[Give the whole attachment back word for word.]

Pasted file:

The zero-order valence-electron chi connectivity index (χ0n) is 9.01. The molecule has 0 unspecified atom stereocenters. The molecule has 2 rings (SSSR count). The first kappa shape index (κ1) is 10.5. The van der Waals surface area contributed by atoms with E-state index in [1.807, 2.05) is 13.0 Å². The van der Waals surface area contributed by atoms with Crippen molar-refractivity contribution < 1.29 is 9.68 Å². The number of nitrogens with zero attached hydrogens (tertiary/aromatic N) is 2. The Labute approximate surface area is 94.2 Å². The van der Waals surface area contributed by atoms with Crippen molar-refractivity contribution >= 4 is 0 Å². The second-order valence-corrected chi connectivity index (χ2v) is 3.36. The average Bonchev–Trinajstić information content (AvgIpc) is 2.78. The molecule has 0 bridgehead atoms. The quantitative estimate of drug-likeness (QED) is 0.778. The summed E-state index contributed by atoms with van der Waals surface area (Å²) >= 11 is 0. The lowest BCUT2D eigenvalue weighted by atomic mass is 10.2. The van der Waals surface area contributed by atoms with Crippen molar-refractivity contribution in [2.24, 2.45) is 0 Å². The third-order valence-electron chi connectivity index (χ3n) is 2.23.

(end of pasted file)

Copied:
The zero-order valence-electron chi connectivity index (χ0n) is 9.01. The molecule has 0 unspecified atom stereocenters. The molecule has 2 rings (SSSR count). The first kappa shape index (κ1) is 10.5. The van der Waals surface area contributed by atoms with E-state index in [1.807, 2.05) is 13.0 Å². The van der Waals surface area contributed by atoms with Crippen molar-refractivity contribution < 1.29 is 9.68 Å². The number of nitrogens with zero attached hydrogens (tertiary/aromatic N) is 2. The Labute approximate surface area is 94.2 Å². The van der Waals surface area contributed by atoms with Crippen molar-refractivity contribution >= 4 is 0 Å². The second-order valence-corrected chi connectivity index (χ2v) is 3.36. The average Bonchev–Trinajstić information content (AvgIpc) is 2.78. The molecule has 0 bridgehead atoms. The quantitative estimate of drug-likeness (QED) is 0.778. The summed E-state index contributed by atoms with van der Waals surface area (Å²) >= 11 is 0. The lowest BCUT2D eigenvalue weighted by atomic mass is 10.2. The van der Waals surface area contributed by atoms with Crippen molar-refractivity contribution in [2.24, 2.45) is 0 Å². The third-order valence-electron chi connectivity index (χ3n) is 2.23.